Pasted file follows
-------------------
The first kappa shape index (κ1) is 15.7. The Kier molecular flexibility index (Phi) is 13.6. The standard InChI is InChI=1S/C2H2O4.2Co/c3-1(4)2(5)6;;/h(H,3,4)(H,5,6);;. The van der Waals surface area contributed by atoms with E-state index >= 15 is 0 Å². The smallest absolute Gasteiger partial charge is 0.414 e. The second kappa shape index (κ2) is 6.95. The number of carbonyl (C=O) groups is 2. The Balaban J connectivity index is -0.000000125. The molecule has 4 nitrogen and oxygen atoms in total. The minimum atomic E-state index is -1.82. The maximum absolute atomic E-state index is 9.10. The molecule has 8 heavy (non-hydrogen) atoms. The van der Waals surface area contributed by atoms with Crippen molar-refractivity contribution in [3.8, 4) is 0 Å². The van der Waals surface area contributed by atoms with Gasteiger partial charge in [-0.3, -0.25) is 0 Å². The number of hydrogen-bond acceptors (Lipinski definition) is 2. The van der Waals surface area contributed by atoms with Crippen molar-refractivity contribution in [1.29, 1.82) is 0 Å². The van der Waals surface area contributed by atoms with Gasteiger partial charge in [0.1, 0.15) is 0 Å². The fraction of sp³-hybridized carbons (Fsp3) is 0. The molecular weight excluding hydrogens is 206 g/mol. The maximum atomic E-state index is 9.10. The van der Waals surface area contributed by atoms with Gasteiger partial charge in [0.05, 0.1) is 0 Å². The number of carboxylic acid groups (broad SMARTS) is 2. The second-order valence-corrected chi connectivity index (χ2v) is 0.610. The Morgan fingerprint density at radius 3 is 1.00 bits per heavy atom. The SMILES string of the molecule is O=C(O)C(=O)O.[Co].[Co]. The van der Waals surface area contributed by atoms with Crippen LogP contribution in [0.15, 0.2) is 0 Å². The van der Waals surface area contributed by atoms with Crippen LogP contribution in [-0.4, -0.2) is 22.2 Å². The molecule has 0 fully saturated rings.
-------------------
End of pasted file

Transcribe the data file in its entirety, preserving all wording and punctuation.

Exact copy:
The first kappa shape index (κ1) is 15.7. The Kier molecular flexibility index (Phi) is 13.6. The standard InChI is InChI=1S/C2H2O4.2Co/c3-1(4)2(5)6;;/h(H,3,4)(H,5,6);;. The van der Waals surface area contributed by atoms with E-state index >= 15 is 0 Å². The smallest absolute Gasteiger partial charge is 0.414 e. The second kappa shape index (κ2) is 6.95. The number of carbonyl (C=O) groups is 2. The Balaban J connectivity index is -0.000000125. The molecule has 4 nitrogen and oxygen atoms in total. The minimum atomic E-state index is -1.82. The maximum absolute atomic E-state index is 9.10. The molecule has 8 heavy (non-hydrogen) atoms. The van der Waals surface area contributed by atoms with Crippen molar-refractivity contribution in [3.8, 4) is 0 Å². The van der Waals surface area contributed by atoms with Gasteiger partial charge in [-0.3, -0.25) is 0 Å². The number of hydrogen-bond acceptors (Lipinski definition) is 2. The van der Waals surface area contributed by atoms with Crippen molar-refractivity contribution in [1.29, 1.82) is 0 Å². The van der Waals surface area contributed by atoms with Gasteiger partial charge in [0.1, 0.15) is 0 Å². The fraction of sp³-hybridized carbons (Fsp3) is 0. The molecular weight excluding hydrogens is 206 g/mol. The maximum atomic E-state index is 9.10. The van der Waals surface area contributed by atoms with Gasteiger partial charge in [0.05, 0.1) is 0 Å². The number of carboxylic acid groups (broad SMARTS) is 2. The second-order valence-corrected chi connectivity index (χ2v) is 0.610. The Morgan fingerprint density at radius 3 is 1.00 bits per heavy atom. The SMILES string of the molecule is O=C(O)C(=O)O.[Co].[Co]. The van der Waals surface area contributed by atoms with Crippen LogP contribution in [0.15, 0.2) is 0 Å². The van der Waals surface area contributed by atoms with Crippen LogP contribution in [-0.4, -0.2) is 22.2 Å². The molecule has 0 fully saturated rings.